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Release: Immediate

University of Iowa speech pathology professor receives $700,000 research grant

IOWA CITY, Iowa -- A University of Iowa researcher has been awarded a five-year, $700,000 grant to continue work on speech recognition by persons with hearing impairments.

Dr. Christopher Turner, UI professor of speech pathology and audiology, received the grant from the National Institutes of Deafness and other Communicative Disorders (part of the National Institutes of Health) for a project titled "Hearing Aids, Cochlear Implants and Speech Recognition." The grant is a renewal of a project originally funded since 1989. Since then, the direction of the project has evolved to include the study of patients with cochlear implants.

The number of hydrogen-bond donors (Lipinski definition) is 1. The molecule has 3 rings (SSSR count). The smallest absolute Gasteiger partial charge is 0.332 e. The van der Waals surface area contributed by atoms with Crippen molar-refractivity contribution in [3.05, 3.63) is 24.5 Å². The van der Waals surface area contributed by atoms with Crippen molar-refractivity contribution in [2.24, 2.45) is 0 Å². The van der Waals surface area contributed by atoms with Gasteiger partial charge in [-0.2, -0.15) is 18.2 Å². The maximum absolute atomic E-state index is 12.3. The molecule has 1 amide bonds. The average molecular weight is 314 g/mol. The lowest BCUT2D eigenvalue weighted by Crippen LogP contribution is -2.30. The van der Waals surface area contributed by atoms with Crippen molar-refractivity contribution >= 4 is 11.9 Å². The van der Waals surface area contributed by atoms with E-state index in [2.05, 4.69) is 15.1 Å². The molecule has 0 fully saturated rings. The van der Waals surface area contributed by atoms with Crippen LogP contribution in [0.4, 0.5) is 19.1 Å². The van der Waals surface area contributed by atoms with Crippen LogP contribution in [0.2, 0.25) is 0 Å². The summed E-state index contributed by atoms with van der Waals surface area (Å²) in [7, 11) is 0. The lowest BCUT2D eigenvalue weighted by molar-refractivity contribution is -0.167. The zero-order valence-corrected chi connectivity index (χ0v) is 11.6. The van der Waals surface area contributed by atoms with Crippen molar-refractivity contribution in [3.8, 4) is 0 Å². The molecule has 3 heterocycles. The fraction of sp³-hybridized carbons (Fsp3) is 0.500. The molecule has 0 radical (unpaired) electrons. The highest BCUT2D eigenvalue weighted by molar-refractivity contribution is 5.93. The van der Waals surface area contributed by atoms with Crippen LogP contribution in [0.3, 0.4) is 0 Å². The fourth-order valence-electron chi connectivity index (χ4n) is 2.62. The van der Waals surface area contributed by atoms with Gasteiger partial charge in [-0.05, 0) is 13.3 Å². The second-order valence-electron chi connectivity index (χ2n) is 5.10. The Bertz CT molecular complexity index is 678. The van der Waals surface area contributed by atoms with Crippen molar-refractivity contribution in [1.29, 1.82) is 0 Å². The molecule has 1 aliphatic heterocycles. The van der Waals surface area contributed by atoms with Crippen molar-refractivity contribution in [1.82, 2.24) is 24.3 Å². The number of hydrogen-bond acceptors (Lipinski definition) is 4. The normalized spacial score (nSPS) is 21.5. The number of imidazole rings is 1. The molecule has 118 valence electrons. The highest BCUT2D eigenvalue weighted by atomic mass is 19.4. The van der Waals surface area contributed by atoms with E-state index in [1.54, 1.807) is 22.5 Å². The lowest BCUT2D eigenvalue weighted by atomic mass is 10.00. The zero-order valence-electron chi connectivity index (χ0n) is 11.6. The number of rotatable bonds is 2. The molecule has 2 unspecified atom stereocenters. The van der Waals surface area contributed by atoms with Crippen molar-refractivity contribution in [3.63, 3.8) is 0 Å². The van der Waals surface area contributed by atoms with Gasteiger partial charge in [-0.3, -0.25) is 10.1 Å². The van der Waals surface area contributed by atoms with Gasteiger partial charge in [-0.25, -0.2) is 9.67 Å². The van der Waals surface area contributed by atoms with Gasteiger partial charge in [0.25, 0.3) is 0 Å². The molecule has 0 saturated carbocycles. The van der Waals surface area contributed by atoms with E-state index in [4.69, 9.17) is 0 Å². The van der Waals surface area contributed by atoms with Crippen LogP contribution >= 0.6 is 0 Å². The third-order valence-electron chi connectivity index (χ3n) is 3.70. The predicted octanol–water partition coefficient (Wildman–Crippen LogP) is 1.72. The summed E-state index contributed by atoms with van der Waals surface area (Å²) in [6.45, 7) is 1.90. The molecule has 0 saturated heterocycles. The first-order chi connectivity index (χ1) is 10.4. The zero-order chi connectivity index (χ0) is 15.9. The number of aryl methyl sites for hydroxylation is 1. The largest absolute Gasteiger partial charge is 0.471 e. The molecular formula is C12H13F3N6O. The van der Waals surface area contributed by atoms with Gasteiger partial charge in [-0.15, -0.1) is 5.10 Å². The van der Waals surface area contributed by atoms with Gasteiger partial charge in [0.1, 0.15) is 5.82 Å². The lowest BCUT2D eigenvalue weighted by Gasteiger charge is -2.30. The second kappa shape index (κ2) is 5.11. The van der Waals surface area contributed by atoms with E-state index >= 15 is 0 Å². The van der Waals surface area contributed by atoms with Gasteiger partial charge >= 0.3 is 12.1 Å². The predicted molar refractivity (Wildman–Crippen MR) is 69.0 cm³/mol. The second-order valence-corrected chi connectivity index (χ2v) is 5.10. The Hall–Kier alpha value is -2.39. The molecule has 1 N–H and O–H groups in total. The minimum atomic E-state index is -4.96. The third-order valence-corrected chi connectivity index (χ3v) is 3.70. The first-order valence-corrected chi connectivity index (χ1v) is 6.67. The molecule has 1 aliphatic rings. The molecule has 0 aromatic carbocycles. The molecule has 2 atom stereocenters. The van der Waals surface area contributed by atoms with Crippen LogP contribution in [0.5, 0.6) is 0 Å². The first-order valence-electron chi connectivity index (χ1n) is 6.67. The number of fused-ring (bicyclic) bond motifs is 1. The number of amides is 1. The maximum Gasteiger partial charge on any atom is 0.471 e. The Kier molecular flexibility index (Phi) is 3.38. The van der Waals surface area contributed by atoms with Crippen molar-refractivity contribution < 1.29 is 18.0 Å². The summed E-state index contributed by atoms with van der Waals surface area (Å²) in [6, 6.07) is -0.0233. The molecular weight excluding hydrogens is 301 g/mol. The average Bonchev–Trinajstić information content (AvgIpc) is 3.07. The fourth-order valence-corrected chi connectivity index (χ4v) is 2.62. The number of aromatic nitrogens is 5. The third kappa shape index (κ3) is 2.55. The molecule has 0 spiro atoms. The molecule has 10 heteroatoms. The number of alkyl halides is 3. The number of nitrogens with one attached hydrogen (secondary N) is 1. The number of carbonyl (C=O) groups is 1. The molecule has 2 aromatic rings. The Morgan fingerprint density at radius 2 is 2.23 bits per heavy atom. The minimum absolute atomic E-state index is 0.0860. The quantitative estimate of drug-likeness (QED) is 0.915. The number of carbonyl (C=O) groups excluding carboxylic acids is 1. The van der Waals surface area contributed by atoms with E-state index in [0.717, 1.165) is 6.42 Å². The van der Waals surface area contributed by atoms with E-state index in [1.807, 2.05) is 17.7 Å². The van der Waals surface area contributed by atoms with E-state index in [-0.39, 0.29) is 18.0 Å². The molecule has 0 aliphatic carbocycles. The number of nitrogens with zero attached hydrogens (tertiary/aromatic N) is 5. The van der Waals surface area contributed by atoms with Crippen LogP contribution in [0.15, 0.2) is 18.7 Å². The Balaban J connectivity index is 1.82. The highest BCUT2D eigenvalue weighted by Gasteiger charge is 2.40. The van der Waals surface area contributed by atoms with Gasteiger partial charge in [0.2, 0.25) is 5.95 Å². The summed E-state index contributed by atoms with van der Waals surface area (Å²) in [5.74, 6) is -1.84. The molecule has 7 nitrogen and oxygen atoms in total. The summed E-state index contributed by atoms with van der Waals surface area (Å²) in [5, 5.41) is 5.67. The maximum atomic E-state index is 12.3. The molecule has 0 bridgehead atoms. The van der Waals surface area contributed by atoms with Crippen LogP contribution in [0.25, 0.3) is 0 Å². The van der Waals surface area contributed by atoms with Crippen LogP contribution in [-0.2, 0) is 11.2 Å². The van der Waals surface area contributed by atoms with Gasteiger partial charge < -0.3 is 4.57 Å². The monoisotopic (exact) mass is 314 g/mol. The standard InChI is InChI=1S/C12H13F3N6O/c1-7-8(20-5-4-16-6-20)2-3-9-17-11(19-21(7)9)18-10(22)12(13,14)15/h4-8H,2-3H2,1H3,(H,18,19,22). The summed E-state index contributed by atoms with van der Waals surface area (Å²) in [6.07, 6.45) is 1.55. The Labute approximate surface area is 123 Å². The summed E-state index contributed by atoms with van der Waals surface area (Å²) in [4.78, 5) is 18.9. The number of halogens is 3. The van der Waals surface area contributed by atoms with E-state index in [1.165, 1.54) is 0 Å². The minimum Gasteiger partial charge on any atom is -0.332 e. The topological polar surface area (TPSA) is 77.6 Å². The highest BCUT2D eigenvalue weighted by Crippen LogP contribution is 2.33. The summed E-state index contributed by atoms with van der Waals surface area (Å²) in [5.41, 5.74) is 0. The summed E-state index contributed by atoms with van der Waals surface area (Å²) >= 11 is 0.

"We want to see how well each of these kinds of patients use the different parts of speech information. One interesting result of the study so far is the finding that some patients with cochlear implants can make better use of some parts of the speech signal than some patients with severe hearing loss who use hearing aids," Turner says.

The study has two parts. The first examines the amount of auditory information that patients with hearing aids can handle.

"Progress is being made on signal processing schemes that move speech information into frequency regions that still have usable hearing," Turner says.

The second part of the study involves cochlear implant patients and aims toward methods to better adjust the implants for the patients' ears.

Both aspects of the study involve lowering the frequency to regions where patients still have good hearing.